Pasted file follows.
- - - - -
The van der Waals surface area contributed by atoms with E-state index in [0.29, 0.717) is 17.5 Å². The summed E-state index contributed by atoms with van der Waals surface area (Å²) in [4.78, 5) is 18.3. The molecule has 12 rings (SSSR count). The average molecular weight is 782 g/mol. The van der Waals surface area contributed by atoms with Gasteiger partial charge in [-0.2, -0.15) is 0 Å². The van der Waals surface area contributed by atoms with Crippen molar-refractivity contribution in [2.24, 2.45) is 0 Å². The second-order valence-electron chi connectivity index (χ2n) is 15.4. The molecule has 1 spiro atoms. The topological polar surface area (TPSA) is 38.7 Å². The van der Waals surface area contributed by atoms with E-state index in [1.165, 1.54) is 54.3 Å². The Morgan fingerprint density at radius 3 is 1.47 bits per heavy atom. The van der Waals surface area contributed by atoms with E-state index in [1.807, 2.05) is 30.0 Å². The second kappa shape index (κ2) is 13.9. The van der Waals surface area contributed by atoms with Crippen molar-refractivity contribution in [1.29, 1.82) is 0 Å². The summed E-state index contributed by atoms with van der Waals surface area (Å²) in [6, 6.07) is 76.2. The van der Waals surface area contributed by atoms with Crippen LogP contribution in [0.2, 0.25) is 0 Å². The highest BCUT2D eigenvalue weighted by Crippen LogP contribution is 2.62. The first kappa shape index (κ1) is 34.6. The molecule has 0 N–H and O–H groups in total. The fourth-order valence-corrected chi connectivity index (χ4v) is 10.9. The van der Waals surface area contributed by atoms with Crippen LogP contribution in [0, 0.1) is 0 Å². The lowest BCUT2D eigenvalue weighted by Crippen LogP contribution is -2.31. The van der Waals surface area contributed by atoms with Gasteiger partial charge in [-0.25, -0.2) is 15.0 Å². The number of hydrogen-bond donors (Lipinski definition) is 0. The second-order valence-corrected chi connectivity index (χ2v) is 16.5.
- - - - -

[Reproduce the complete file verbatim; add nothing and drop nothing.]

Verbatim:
The van der Waals surface area contributed by atoms with E-state index in [0.29, 0.717) is 17.5 Å². The summed E-state index contributed by atoms with van der Waals surface area (Å²) in [4.78, 5) is 18.3. The molecule has 12 rings (SSSR count). The average molecular weight is 782 g/mol. The van der Waals surface area contributed by atoms with Gasteiger partial charge in [-0.2, -0.15) is 0 Å². The van der Waals surface area contributed by atoms with Crippen molar-refractivity contribution in [2.24, 2.45) is 0 Å². The second-order valence-electron chi connectivity index (χ2n) is 15.4. The molecule has 1 spiro atoms. The topological polar surface area (TPSA) is 38.7 Å². The van der Waals surface area contributed by atoms with E-state index in [1.165, 1.54) is 54.3 Å². The Morgan fingerprint density at radius 3 is 1.47 bits per heavy atom. The van der Waals surface area contributed by atoms with E-state index in [1.807, 2.05) is 30.0 Å². The second kappa shape index (κ2) is 13.9. The van der Waals surface area contributed by atoms with Crippen molar-refractivity contribution in [1.29, 1.82) is 0 Å². The summed E-state index contributed by atoms with van der Waals surface area (Å²) in [6, 6.07) is 76.2. The van der Waals surface area contributed by atoms with Crippen LogP contribution in [0.2, 0.25) is 0 Å². The highest BCUT2D eigenvalue weighted by Crippen LogP contribution is 2.62. The first kappa shape index (κ1) is 34.6. The molecule has 0 N–H and O–H groups in total. The fourth-order valence-corrected chi connectivity index (χ4v) is 10.9. The van der Waals surface area contributed by atoms with Crippen LogP contribution in [0, 0.1) is 0 Å². The lowest BCUT2D eigenvalue weighted by Crippen LogP contribution is -2.31. The van der Waals surface area contributed by atoms with Gasteiger partial charge in [-0.25, -0.2) is 15.0 Å². The number of hydrogen-bond donors (Lipinski definition) is 0. The second-order valence-corrected chi connectivity index (χ2v) is 16.5.